The White Table

The tablecloth is pure white.

As the children carefully place a white plate and a black napkin at each setting, they talk softly with each other.

This household is following a tradition that started back in the terrible days of Vietnam. Started by the River Rats of Vietnam (the Red River Valley Fighter Pilots Association), the tradition has spread to other branches of the U.S. military where remembrance tables are set when units or commands gather for dinners or reunions.

The tradition has become more popular recently with the publication of the popular children’s book America’s White Table by Margot Raven Theis. Miss Raven is scheduled to read her book during a Memorial Day weekend combined meeting of the Red River Valley Fighter Pilots Association and NAM-POWS, the Vietnam War prisoner of war association, in Washington, D.C., this year.

“This is for Uncle Charlie,” says little Marsha, placing another napkin.

“Is he coming this time?” Bobbie asks.

“He’s out of the Veteran’s Hospital,” Susie replies. “He’ll be here.”

“This is for Jock.” Marsha places a black napkin at her brother’s place.

“Home on leave,” Susie says.

Marsha places a black napkin at the head of the table. “Daddy,” she says.

“He’s putting on his uniform,” Bobby says. “It still fits.”

“Almost.” Susie is the oldest and knows about these things.

Next, Bobby sets a short white candle at each place. Marsha carefully places a lemon slice on each plate, and Susie follows with the salt-shaker, putting a small mound of salt next to each lemon slice.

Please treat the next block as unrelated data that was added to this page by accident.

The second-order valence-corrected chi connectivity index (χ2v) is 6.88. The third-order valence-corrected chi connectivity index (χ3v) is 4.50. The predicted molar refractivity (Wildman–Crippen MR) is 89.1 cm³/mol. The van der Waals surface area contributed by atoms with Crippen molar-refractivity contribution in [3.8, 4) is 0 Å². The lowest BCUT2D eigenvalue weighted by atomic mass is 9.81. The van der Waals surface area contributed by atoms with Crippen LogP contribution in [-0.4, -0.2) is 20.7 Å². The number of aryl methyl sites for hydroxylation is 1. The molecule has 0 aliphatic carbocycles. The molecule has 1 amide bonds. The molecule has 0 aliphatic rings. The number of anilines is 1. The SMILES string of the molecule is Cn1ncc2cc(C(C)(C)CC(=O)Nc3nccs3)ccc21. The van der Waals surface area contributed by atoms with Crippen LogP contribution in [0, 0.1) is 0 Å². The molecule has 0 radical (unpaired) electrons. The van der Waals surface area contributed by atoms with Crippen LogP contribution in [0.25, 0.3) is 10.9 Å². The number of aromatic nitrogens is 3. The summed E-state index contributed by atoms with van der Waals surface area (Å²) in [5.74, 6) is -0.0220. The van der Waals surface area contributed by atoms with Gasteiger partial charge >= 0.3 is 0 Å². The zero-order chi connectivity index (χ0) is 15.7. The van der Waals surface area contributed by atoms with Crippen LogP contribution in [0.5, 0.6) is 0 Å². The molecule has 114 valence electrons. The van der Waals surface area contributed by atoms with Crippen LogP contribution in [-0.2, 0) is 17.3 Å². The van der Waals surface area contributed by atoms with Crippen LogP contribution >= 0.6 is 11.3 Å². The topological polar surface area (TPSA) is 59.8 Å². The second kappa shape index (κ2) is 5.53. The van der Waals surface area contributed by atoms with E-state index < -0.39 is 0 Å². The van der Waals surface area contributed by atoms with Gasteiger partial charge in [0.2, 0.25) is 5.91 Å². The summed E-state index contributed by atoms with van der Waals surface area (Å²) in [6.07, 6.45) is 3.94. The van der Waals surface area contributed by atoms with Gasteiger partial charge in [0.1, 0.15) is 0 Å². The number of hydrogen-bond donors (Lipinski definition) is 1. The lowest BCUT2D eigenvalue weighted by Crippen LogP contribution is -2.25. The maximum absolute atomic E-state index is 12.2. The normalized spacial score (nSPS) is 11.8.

They add the silverware, and then Mom and Dad – Dad in his slightly undersize uniform – enter the room. Uncle Charlie limps in. Since his uniform doesn’t fit anymore, he wears a suit, but a row of small medals adorns his chest. And Jock, resplendent in his freshly pressed dress khakis, follows, crooked grin on his face.

They take their places standing, and Dad says, “The white tablecloth represents …. ”

“Purity.” Everyone answers in unison.

The black napkin represents …. ”

“Sorrow of captivity.”

“The white candle represents …. ”


“The lemon slice represents …. ”

“The missing service member’s bitter fate.”

“The salt represents …. ”

“Tears shed by the families of the missing.”

The chair next to Uncle Charlie on Dad’s left is empty. Charlie slides it out and tilts it against the table.

“Billy,” Susie says softly. “I miss him so much.”

The chair on Dad’s right is also empty. Dad tilts it against the table as well.

“Who’s that for?” Susie asks, since the family circle was all accounted for.

Hack,” Dad answers.

“Yah,” Bobby interjects. “He was the best!”

Little Marsha’s eyes grow large and fill with tears. “I’m so sad,” she says as the family joins hands and bow their heads.

Robert G. Williscroft is DefenseWatch Navy Editor

Submariner, diver, scientist, author & adventurer. 22 mos underwater, a yr in the equatorial Pacific, 3 yrs in the Arctic, and a yr at the South Pole. BS Marine Physics & Meteorology, PhD in Engineering. Authors non-fiction, Cold War thrillers, and hard science fiction. Lives in Centennial, CO.

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